L Ron Hubbard’s Necronomicon Love

Howard Phillips Lovecraft was an author of pulp horror fiction who died penniless from cancer and malnutrition in 1937. Like many great artists his brilliance only came to light posthumously. Today, his stories sell by the bucketload, have been adapted into movies, his name entered into common parlance and thousands of societies formed to unravel the secrets of his fictional Cthulhu folklore.

Many of Lovecraft’s stories involve a naive everyman plunging into an inescapable nightmare as he encounters unimaginable horrors left on Earth by the Old Ones, an alien race of gigantic uber-bastards who created humanity to be their slaves, and will one day return to torture and destroy us all. The secrets of the cosmic monster-god Cthulhu and the Old Ones were said to be written in a textbook of magic called the Necronomicon. To this day, some believe the book to be real.

One man especially influenced by Lovecraft’s menacing imagery and dreams of alien monsters was charlatan guru Lafayette Ronald Hubbard. As transfixed as he was by the master’s eloquent prose and prolific turnover, he was also horrified at the hardships of his poverty-stricken life, and swore he would not befall such a fate.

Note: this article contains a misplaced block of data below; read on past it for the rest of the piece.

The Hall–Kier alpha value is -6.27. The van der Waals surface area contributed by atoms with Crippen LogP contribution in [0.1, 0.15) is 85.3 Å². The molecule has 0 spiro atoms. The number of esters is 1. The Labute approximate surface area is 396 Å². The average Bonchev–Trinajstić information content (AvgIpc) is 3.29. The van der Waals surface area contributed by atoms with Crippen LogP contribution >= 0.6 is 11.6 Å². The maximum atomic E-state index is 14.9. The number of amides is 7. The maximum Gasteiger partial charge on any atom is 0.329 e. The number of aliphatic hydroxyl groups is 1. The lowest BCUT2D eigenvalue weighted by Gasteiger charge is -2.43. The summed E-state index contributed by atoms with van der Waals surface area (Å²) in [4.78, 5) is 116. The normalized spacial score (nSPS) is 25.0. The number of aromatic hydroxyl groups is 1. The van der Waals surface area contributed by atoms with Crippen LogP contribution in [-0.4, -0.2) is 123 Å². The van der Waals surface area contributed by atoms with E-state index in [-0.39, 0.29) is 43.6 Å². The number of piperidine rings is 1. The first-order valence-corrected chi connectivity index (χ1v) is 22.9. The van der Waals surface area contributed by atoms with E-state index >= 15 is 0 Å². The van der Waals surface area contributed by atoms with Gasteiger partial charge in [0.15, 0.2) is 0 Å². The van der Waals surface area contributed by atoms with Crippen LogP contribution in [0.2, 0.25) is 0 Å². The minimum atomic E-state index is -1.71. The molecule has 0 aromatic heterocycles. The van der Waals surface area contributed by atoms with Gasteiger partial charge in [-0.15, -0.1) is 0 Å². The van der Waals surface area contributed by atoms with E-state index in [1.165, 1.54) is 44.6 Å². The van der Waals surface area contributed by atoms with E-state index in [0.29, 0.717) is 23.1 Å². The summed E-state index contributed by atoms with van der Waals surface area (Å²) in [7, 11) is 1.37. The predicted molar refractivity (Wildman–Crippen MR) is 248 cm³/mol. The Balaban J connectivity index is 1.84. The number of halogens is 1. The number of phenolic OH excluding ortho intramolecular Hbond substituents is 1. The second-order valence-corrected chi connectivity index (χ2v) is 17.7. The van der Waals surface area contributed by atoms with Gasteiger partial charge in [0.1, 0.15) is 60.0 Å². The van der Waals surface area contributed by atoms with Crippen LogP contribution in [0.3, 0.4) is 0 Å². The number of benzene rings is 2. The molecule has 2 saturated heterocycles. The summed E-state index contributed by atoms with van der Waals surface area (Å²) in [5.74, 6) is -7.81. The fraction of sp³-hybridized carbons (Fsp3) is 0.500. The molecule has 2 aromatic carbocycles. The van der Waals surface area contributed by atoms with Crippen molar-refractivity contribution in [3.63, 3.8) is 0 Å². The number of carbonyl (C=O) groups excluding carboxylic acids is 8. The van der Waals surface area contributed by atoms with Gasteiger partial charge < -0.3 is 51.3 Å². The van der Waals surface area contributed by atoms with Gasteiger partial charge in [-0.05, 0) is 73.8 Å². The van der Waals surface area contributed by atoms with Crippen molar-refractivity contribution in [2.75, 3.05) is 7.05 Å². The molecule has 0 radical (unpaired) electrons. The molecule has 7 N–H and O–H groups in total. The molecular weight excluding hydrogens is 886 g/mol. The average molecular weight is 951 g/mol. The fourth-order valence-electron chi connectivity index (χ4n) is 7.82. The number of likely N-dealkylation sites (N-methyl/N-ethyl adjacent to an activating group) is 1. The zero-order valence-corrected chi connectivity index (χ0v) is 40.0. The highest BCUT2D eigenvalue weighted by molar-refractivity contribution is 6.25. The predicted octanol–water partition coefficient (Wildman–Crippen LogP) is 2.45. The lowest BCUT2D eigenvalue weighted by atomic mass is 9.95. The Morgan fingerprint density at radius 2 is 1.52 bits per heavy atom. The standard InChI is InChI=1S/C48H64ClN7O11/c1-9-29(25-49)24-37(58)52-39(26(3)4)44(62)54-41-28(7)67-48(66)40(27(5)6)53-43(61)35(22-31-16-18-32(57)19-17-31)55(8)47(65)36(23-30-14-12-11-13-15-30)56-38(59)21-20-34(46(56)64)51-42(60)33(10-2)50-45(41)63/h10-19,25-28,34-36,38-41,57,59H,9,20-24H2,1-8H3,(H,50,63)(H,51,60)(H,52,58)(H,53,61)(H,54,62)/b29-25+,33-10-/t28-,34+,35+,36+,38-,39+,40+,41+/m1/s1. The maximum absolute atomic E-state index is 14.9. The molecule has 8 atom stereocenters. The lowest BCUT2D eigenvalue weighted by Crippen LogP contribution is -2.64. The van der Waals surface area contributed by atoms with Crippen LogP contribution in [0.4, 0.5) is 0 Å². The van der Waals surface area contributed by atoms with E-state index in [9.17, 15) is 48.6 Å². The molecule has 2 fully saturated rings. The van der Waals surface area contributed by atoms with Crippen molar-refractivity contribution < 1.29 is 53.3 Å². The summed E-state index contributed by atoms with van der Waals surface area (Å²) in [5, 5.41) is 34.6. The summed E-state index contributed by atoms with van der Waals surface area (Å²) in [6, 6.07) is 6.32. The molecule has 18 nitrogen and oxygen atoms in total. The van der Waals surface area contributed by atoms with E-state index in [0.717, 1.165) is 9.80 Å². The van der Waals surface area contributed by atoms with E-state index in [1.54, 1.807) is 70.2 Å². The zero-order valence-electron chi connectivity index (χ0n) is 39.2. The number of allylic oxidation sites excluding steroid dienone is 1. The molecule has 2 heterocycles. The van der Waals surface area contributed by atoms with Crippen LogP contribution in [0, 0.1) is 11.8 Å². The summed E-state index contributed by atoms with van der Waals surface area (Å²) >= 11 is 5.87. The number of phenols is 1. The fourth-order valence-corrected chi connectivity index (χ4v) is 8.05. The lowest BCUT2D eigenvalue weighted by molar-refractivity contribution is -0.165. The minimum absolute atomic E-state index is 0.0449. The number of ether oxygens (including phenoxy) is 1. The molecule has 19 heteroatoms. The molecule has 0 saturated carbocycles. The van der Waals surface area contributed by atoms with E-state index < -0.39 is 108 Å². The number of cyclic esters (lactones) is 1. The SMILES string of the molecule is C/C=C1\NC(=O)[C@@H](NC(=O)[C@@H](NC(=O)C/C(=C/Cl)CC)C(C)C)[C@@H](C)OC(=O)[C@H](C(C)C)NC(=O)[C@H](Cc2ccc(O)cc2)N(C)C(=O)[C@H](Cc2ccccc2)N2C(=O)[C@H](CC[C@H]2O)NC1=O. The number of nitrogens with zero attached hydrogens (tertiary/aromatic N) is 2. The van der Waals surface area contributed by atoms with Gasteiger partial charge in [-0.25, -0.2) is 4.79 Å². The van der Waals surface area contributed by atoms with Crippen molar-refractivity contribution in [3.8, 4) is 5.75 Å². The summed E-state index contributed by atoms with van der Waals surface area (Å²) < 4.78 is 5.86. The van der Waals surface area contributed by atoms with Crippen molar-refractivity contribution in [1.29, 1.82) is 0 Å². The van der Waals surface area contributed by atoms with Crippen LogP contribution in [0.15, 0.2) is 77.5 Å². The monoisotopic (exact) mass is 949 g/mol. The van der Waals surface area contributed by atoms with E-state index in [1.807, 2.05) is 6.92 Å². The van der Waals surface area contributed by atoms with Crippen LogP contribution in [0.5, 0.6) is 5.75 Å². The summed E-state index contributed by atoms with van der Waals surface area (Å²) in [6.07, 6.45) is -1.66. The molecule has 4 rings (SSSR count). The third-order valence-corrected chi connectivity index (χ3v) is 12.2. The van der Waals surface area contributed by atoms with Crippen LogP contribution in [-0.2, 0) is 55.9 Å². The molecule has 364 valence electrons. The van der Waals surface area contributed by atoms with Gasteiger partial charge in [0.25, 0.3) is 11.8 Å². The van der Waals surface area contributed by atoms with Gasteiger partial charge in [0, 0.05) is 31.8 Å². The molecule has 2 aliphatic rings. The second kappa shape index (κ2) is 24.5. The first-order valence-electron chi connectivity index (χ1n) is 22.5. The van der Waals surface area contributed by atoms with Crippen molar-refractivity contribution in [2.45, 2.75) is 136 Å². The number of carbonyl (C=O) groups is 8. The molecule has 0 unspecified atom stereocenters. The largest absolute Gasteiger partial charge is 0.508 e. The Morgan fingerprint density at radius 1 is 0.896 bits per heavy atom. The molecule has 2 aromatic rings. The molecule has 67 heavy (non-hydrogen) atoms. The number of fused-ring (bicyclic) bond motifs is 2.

Like Howard, Lafayette scraped a living churning out stories for pulp science fiction magazines, but slowly realised he was emulating his mentor in more ways than one, as the paucity of his income could barely accommodate his two wives, and he sunk into depression. Ever the pragmatist, he began to study psychology in an effort to self-medicate. In 1950 he published Dianetics: The Modern Science of Mental Health, which rapidly became his first bestseller. Dianetics espouses that the power of the mind can conquer physical illness.

Due to bankruptcy and scandal, the Dianetics Foundation was renamed the Church of Scientology in 1953, as Lafayette realised that reclassification as a religion would finally bring him the money, respect and fawning sycophancy he so desired. It was also a great way to avoid business taxes and accept charitable donations. The religion believes that a chosen few (subscribing members of the church) are Thetans, reincarnated cosmic super beings more powerful than the lowly humans they are destined to rule over, a bit like Lovecraft’s Old Ones.

The fact that the Church of Scientology has a global membership of anywhere between 8 and 15 million saps who may actually believe in their fictional ideology is more terrifying than anything the unfortunate Howard Phillips could have imagined. Now that’s Lovecraftian.